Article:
• Active process in which events are sifted through a funnel of past experiences, which affects memory accuracy 
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Eyewitness Testimony

  • Misinformation
  • Factors affecting memory distortion
  • Children 
  • False confessions
  • Culture 
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Eyewitness Testimony Expanded

  • Misinformation = distortion of memory due to misleading post-event information
  • Factors affceting memory distortion: Leading questions, source confusion and suggestion
  • Children are especially susceptible due to a difficulty to distinguish fiction and reality - Hard to distinguish children's reports as accurate or false due to language barriers and internalised false confessions
  • False confessions – Voluntary = Gain attention/pathological reason – Compliant = End interrogation/receive something they need – Internalised = Truly believe.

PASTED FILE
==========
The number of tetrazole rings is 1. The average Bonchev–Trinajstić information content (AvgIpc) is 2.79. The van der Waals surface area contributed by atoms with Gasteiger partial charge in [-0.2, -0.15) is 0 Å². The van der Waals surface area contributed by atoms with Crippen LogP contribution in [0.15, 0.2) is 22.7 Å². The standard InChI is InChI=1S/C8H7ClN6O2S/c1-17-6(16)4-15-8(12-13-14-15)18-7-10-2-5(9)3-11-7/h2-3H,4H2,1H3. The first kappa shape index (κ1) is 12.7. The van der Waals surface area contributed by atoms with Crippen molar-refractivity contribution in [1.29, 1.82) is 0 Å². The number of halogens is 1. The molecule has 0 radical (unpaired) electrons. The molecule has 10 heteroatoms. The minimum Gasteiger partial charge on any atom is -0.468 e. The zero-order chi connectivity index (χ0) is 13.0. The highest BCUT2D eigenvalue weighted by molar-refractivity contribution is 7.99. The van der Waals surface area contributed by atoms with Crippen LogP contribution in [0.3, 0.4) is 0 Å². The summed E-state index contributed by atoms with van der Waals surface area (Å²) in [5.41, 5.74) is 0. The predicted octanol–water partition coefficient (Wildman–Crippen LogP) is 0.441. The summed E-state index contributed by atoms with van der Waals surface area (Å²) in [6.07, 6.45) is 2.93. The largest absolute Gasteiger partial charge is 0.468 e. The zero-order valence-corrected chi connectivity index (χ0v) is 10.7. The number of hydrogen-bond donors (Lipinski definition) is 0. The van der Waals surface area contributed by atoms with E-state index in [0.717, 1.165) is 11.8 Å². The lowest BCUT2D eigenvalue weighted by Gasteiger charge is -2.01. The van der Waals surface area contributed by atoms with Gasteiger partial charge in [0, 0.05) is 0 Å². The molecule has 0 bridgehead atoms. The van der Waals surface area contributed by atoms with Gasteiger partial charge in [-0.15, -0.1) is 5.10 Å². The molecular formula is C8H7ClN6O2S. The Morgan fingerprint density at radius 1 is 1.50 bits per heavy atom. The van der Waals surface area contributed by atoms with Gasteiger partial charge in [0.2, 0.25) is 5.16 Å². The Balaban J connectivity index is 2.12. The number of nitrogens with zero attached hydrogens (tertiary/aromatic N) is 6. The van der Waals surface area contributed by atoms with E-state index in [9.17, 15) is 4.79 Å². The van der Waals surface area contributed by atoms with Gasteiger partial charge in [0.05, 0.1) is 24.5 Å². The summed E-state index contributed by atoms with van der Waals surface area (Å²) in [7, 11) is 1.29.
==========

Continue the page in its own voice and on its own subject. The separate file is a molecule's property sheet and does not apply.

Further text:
• Culture shapes memory construction.
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Memory and the Brain

  • Sensory
  • Working
  • Long-term
  • Consolidation
  • Formation
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Memory and the Brain Expanded

  • Sensory memory = Sensory areas of cerebral cortex
  • Working memory = Different cortical areas across lobes e.g. central executive in frontal lobe
  • Long-term memory = Hippocampus and surrounding.
  • Memory consolidation = Gradual binding process in hippocampus after processed in other regions.
  • Memory forming: Structural neuronal changes lead to greater synaptic activity – Changes to long-lasting synaptic efficiency due to enhanced or new connections help form LTM.